At an event sponsored by
the American Association of Motor Vehicle Administrators (AAMVA)
in Washington Dec. 7-8, representatives of the Federal Motor Carrier
Safety Administration (FMCSA) answered many questions raised by
jurisdictions on the upcoming rule on hazmat endorsements.
FMCSA is soon issuing an
interim final rule to implement Section 1012 of the U.S.A.Patriot
Act, which prohibits states from issuing hazmat endorsements until
a background check is completed. While it became a public law Oct.
26, 2001, this new requirement could not be implemented without
a U.S. DOT rulemaking. The FMCSA advised states to continue to renew
old and issue new CDLs under their usual procedures and went to
work fast-tracking an interim final rule. John Grimm, the agency's
Office Director of Safety Programs, says that rule will be issued
in mid-January and be in effect by April 1. It will require all
new applicants for a CDL with hazmat endorsement,and renewals, to
pass a criminal background check to determine if the driver poses
a security risk.
How will it work? Grimm says
an applicant will go to the DMV, be tested and then be directed
to the local police department. There, the driver will request to
be fingerprinted and undergo a criminal background check. The check
will actually be done by the Department of Justice. The DOJ will
forward the information to the Department of Transportation for
analysis. If the applicant is not determined to be a "security
risk" the DOT will notify the DMV with a "yes." Grimm
says it will be a "yes, no" or maybe a "we don't
know yet." If the background check reveals information that
requires further investigation, the DMV will be notified. Criteria
for what is considered a driver who is a "security risk"
has not been finalized.
How long will all this take?
Grimm said it could take approximately two months fora driver to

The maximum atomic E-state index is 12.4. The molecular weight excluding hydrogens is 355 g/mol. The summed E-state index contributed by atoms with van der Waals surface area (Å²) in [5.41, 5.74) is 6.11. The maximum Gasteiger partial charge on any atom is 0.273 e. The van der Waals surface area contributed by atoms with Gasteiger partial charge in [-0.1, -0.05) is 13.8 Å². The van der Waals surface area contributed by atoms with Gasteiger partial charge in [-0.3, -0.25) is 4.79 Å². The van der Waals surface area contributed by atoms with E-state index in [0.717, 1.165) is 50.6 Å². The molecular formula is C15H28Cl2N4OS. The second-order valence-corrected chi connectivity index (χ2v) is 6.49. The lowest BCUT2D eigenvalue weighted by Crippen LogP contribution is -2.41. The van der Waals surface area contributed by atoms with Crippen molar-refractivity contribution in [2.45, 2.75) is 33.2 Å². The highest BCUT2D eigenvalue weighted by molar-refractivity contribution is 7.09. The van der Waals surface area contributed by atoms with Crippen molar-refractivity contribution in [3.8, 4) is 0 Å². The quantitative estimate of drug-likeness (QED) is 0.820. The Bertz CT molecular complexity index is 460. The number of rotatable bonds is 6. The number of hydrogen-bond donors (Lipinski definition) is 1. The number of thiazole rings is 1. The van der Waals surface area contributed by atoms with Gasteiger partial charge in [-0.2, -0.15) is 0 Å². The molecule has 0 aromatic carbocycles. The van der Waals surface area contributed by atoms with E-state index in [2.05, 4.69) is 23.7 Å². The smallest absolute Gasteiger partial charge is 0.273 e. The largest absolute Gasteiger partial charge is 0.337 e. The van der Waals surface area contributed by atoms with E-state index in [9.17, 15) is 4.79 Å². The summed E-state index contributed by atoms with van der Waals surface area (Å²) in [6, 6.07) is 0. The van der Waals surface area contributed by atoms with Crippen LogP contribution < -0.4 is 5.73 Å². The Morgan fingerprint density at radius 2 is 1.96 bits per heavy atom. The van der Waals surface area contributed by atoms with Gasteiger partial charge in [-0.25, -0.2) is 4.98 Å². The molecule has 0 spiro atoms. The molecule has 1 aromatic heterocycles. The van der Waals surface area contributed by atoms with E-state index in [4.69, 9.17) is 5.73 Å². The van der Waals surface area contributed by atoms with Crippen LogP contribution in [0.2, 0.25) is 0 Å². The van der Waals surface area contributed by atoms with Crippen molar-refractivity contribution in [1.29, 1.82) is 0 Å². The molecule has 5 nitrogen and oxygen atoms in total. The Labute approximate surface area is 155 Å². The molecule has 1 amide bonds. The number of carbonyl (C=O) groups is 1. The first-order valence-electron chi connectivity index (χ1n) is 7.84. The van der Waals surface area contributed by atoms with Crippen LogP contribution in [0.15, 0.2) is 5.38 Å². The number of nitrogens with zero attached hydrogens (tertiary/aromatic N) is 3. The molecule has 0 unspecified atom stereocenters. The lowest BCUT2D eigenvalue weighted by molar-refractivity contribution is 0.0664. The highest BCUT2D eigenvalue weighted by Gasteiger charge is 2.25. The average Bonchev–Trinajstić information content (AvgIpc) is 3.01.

renew or get the hazmat endorsement on a new CDL. He indicated nearly
a third of all CDLs currently have hazmat endorsements.
What about the cost? Grimm
says the fingerprinting will cost about $25 and the background check
will cost $25 or maybe more. Who'll pay? In the case of a company
driver, he said, perhaps the motor carrier will pay. In the case
of an owner-operator, no doubt it will come out of the o-o's
If the applicant is turned
down, can't he just go to another state and apply? Grimm says
the results are submitted to the CDLIS data base as "turned
down "for the hazmat endorsement. If the driver applies in
another jurisdiction, the CDLIS check will reveal the turned down
If a driver is turned down,
what about due process of law? Grimm says if the applicant is turned
down or the DOT tells the DMV "we don't know yet"
then a follow up procedure will be in place to assure the driver
of fair treatment under the law.
Drivers from Canada and
Mexico seeking hazmat endorsements will also undergo the same background
check procedures, says Grimm, subject to negotiations under the
NAFTA. Details are yet to be worked out, he said. He indicated that
one of the areas concerns whether or not the U.S. DOT will "simply
accept" an assurance from Canadian or Mexican governments that
a thorough background check has been completed.